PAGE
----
Posts Tagged ‘Government
For the People’s Right to say No to displacement and Tribal Genocide And to demandthe right to live with justice and peace
Raipur / Dantewada
1 December 2009
You are aware that the tribals of Dantewada district in Chhattisgarh State are continuously facing large-scale displacement from their homes, fields and forests a well as a genocide in the last five years. The first aggressive onslaught was by the state sponsored vigilante group called the Salwa Judum. In the last five months, the people of this region are victims of a war called the Operation Green Hunt. Paramilitary troops along with the state armed police deployed in very large numbers by the Central and the state governments are carrying out operations against the tribals in the name of curbing Maoists and reclaiming territories from them.
In order to build public opinion and to support the tribal people in their demand to stop this displacement and genocide and to reclaim their right to live with justice and peace, several community based and people’s organisations, union and human rights groups from Chhattisgarh and outside are planning a series of activities in Dantewada in Chhattisgarh.
This letter is being sent to you so that you can block the dates between 14 December 2009 and 7 January 2010 and come to Dantewada in support of tribal people. The list of events and dates are as follows:
Read the rest of this entry »
Sign the below Petition issued by AID
Dear Mr. Chidambaram, Hon’ble Home Minister of India
cc. Dr. Manmohan Singh, Prime Minister of India
cc. Mrs. Sonia Gandhi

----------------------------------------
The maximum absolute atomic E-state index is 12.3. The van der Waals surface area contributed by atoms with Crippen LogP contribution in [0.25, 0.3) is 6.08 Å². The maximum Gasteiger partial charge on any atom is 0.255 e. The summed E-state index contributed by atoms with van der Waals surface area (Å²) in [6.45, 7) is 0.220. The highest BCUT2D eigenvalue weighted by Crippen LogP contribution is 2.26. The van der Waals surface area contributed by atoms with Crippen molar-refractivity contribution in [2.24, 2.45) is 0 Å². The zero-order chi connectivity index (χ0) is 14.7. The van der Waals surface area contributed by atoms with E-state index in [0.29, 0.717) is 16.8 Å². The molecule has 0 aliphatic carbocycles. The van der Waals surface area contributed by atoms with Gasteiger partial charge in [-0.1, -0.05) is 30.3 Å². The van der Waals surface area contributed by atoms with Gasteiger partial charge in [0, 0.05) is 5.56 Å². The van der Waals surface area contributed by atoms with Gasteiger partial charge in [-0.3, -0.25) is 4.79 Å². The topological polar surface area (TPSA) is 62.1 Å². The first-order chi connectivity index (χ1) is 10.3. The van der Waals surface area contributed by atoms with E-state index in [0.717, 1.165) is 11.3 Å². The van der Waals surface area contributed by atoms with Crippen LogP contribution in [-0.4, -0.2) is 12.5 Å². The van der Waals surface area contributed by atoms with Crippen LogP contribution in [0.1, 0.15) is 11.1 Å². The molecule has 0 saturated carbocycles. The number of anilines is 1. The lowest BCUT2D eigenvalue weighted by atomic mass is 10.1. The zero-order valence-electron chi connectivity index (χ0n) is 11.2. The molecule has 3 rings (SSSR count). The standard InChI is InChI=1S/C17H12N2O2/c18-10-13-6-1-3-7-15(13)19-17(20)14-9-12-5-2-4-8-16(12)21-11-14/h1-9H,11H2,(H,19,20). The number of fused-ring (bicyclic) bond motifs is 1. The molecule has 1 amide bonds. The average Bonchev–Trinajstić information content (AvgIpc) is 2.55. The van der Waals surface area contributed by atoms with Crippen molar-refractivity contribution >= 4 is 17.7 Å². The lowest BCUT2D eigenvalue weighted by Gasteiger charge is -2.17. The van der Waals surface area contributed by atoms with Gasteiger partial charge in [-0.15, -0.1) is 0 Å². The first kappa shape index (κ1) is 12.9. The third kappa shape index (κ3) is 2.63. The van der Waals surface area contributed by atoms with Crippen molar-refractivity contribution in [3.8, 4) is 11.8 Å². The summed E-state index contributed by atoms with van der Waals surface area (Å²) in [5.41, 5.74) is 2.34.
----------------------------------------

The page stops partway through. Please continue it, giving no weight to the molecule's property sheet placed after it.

We the undersigned are alarmed at the Government’s adoption of a military solution to the conflict in the tribal belts of central India. Operation Green Hunt will exact a toll in terms of innocent human lives and a long-lasting hatred in the hearts and minds of those who survive. We strongly believe that what is being called the war against Maoists will result in a war against adivasis, even if that is not the intention, because military operations will directly impact all the adivasis in the geographical area.
We stand against violence of all forms, structural and physical, from all sides, whether it is from Maoists, the State, corporate powers or independent citizens and groups, or dispossession, loss of livelihoods and endemic malnutrition. Instead of a paradigm of meaningful and participatory development, India’s recent decades of growth has exacerbated disparities in society. Surely, your government realizes that such uneven development will only intensify the cycle of violence without any promise of real or lasting benefits for the poorest. There is ample evidence around the world, and in history to suggest that uneven development and state sponsored violence leads to a breakdown of democracy – to failed States and “puppet governments.” In Chhattisgarh too, the State- backed Salwa Judum has only added fuel to the ongoing conflict.
We strongly urge you to hold talks with civil society groups that work very closely with the people to understand ground realities better. These groups can provide valuable advice for long lasting peace and justice in the region and should not be dismissed or penalized as “Maoist sympathizers”.